Carnegie UK Trust Submit Response to the UK Government’s Online Harms White Paper

July 1, 2019

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The Carnegie UK Trust have submitted their full response to the UK Government’s Online Harms White Paper, which set out the Government’s proposals for regulation to keep UK users safe online.

The response notes that the White Paper is a significant step in attempts to improve the online environment, but recommends that the DCMS Secretary of State promptly clarify core elements of the Government’s proposition. Primarily, the response calls for clarity in the Government’s definition of a statutory “duty of care” and recommends confirming the systemic nature of the proposed duty of care, incorporating broader service design and maintenance and moving away from what is too heavy a focus, via prescriptive codes of practice, on ‘take-down’ of content.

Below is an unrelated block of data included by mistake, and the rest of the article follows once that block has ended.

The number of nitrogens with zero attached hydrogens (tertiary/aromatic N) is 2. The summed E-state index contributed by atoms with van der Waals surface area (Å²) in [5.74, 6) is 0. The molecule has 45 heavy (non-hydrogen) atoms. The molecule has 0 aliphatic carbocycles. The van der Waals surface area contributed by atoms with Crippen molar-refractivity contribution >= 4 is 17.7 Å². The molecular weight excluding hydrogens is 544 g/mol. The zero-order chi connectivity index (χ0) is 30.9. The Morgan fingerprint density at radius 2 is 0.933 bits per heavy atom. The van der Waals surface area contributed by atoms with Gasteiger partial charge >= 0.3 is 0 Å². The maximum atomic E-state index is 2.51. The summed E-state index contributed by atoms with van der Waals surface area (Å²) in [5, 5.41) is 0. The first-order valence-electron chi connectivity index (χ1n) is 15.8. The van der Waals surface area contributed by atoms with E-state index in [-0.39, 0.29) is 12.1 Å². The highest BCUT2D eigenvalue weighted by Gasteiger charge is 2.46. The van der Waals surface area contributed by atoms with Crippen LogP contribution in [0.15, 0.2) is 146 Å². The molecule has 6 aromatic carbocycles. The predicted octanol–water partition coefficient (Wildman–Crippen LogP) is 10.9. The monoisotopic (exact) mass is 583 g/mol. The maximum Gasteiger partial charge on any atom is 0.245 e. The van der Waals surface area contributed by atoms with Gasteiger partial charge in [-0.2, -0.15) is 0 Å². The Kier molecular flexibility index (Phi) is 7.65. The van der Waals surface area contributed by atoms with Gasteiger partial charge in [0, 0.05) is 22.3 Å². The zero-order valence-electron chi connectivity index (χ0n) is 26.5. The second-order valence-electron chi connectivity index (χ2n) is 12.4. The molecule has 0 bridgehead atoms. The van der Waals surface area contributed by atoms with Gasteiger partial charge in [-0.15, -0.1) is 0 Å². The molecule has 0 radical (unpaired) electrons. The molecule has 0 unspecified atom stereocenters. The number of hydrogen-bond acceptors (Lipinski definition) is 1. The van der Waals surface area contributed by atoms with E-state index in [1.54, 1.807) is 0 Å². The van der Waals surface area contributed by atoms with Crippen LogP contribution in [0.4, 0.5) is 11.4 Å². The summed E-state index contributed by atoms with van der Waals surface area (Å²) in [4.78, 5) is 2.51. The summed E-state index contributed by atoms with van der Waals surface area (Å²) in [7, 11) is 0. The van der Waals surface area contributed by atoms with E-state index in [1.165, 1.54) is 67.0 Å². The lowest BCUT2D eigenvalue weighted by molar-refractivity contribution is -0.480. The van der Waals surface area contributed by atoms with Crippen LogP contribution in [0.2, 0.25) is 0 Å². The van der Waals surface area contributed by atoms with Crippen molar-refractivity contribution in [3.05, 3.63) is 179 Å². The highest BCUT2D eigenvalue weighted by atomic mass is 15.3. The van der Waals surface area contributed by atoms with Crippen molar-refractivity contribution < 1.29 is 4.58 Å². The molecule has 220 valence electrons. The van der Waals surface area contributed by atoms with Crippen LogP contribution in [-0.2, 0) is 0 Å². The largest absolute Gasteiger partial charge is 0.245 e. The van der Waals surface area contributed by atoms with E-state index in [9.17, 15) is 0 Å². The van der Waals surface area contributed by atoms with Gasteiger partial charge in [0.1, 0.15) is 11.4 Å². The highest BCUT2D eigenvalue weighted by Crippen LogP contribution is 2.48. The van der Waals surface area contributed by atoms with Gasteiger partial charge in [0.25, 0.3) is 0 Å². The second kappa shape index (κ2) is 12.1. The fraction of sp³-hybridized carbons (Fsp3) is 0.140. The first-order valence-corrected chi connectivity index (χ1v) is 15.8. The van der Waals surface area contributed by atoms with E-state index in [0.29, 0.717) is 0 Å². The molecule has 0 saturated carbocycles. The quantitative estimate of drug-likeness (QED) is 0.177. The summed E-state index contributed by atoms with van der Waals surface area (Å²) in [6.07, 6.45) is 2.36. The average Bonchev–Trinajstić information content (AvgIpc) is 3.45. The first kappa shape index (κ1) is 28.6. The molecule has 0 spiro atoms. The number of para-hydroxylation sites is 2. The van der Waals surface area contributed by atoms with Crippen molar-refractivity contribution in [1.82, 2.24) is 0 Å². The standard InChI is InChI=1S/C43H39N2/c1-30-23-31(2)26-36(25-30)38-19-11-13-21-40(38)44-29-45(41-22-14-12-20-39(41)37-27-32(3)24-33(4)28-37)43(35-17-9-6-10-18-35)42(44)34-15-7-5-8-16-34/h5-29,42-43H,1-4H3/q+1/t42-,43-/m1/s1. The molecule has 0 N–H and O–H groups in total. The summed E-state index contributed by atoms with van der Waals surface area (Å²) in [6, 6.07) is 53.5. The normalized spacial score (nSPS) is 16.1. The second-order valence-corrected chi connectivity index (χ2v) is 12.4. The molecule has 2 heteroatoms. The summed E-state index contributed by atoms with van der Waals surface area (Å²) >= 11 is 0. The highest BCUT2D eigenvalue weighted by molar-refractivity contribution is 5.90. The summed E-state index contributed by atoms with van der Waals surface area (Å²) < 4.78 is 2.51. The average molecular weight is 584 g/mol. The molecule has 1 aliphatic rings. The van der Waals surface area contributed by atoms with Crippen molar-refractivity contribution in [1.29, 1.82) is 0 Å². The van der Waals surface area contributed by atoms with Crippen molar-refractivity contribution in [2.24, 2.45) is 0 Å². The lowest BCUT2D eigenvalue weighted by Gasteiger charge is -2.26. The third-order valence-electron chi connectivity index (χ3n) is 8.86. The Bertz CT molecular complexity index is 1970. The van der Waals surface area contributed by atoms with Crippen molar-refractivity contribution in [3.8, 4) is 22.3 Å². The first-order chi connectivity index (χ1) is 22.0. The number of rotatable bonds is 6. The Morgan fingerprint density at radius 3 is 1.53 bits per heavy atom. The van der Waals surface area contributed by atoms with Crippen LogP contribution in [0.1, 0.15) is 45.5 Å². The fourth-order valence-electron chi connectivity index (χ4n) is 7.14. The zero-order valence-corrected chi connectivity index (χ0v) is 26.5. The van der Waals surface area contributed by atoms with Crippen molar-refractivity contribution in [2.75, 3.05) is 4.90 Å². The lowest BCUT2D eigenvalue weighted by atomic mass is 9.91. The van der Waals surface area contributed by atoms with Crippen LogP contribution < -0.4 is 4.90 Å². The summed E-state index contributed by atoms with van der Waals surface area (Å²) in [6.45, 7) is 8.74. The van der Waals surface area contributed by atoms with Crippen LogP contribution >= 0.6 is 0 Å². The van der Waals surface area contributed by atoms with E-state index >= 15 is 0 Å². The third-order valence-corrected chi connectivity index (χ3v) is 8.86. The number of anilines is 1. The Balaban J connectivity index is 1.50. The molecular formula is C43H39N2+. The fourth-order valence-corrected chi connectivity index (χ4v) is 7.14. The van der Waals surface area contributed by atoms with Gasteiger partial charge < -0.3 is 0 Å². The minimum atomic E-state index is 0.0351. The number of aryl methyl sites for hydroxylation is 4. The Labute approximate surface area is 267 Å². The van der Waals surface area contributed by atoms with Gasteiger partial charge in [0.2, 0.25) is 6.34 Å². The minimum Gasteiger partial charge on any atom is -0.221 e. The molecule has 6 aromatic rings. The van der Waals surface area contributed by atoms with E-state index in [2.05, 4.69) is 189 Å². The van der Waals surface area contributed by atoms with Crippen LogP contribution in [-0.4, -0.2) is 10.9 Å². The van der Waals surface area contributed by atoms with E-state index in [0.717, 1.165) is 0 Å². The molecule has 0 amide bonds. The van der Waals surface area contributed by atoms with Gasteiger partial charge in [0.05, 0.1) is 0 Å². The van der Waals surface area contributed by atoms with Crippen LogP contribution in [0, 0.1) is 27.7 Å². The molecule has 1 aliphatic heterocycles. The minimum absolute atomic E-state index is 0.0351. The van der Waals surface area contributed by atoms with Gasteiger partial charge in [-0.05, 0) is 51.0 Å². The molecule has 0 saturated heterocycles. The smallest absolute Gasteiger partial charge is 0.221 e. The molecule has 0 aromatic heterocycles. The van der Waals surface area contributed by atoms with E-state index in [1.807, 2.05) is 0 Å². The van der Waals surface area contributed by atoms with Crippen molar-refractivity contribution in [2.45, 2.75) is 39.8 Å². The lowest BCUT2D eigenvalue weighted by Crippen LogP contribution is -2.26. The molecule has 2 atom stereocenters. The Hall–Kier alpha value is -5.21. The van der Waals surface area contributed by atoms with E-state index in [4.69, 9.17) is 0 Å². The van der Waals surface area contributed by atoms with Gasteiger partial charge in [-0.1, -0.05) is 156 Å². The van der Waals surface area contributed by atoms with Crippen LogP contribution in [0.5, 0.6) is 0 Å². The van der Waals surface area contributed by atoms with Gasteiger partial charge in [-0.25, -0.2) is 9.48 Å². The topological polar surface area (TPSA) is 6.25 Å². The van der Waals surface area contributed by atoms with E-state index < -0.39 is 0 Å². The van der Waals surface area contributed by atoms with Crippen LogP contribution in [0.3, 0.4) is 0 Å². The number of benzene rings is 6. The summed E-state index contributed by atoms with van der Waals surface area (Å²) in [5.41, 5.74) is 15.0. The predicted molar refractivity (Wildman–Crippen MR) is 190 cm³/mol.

The response also provides detailed feedback on the individual elements of White Paper including the regulator, the scope of coverage, both in terms of services included and the nature of harms involved and provides commentary on a proportionate and practical approach to delivering the proposal into law.

A full reference paper drawing together the work on a statutory duty of care was published in April 2019, prior to the publication of the Online Harms White Paper and can be viewed here.

In conjunction with the Response Paper, the Carnegie UK Trust has also joined with six other organisations – Demos, doteveryone, the Fawcett Society, Glitch, Institute for Strategic Dialogue and Privacy International – to release a Joint Statement setting out why the Government’s Online Harms White Paper and its proposal for a duty of care should do more to address harms arising to our democracy. Read the joint statement here.

 

Notes

The project has been led by Professor Lorna Woods (University of Essex, Professor of Internet Law), William Perrin (Trustee, Carnegie UK Trust) and Maeve Walsh (Associate, Carnegie UK Trust) and is based on 18 months of detailed work to develop a public policy proposal to improve the safety of some users of internet services in the United Kingdom.

The fully body of work relating to this response paper, can be viewed on the Carnegie UK Trust website.